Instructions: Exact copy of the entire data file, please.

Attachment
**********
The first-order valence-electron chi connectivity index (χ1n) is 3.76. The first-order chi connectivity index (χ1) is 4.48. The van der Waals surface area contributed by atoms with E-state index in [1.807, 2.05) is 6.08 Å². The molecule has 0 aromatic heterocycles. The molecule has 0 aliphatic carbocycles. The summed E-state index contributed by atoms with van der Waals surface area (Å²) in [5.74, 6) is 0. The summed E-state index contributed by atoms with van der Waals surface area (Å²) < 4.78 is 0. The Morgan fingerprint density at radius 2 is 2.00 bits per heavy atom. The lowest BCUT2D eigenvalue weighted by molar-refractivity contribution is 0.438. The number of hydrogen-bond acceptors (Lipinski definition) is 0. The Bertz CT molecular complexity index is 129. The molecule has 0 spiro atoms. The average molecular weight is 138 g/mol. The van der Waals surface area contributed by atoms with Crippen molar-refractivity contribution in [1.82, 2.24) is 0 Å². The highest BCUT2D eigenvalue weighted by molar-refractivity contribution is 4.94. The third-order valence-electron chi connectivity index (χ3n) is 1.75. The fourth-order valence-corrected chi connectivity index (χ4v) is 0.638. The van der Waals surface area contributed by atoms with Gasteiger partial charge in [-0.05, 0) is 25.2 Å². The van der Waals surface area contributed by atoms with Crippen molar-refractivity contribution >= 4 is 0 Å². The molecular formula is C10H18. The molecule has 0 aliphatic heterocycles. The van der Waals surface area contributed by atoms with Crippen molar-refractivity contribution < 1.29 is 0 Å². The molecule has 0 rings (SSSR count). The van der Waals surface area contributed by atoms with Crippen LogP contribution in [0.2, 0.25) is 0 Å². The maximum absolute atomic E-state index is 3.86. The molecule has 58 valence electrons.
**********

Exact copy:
The first-order valence-electron chi connectivity index (χ1n) is 3.76. The first-order chi connectivity index (χ1) is 4.48. The van der Waals surface area contributed by atoms with E-state index in [1.807, 2.05) is 6.08 Å². The molecule has 0 aromatic heterocycles. The molecule has 0 aliphatic carbocycles. The summed E-state index contributed by atoms with van der Waals surface area (Å²) in [5.74, 6) is 0. The summed E-state index contributed by atoms with van der Waals surface area (Å²) < 4.78 is 0. The Morgan fingerprint density at radius 2 is 2.00 bits per heavy atom. The lowest BCUT2D eigenvalue weighted by molar-refractivity contribution is 0.438. The number of hydrogen-bond acceptors (Lipinski definition) is 0. The Bertz CT molecular complexity index is 129. The molecule has 0 spiro atoms. The average molecular weight is 138 g/mol. The van der Waals surface area contributed by atoms with Crippen molar-refractivity contribution in [1.82, 2.24) is 0 Å². The highest BCUT2D eigenvalue weighted by molar-refractivity contribution is 4.94. The third-order valence-electron chi connectivity index (χ3n) is 1.75. The fourth-order valence-corrected chi connectivity index (χ4v) is 0.638. The van der Waals surface area contributed by atoms with Gasteiger partial charge in [-0.05, 0) is 25.2 Å². The van der Waals surface area contributed by atoms with Crippen molar-refractivity contribution >= 4 is 0 Å². The molecular formula is C10H18. The molecule has 0 aliphatic heterocycles. The van der Waals surface area contributed by atoms with Crippen molar-refractivity contribution < 1.29 is 0 Å². The molecule has 0 rings (SSSR count). The van der Waals surface area contributed by atoms with Crippen LogP contribution in [0.2, 0.25) is 0 Å². The maximum absolute atomic E-state index is 3.86. The molecule has 58 valence electrons.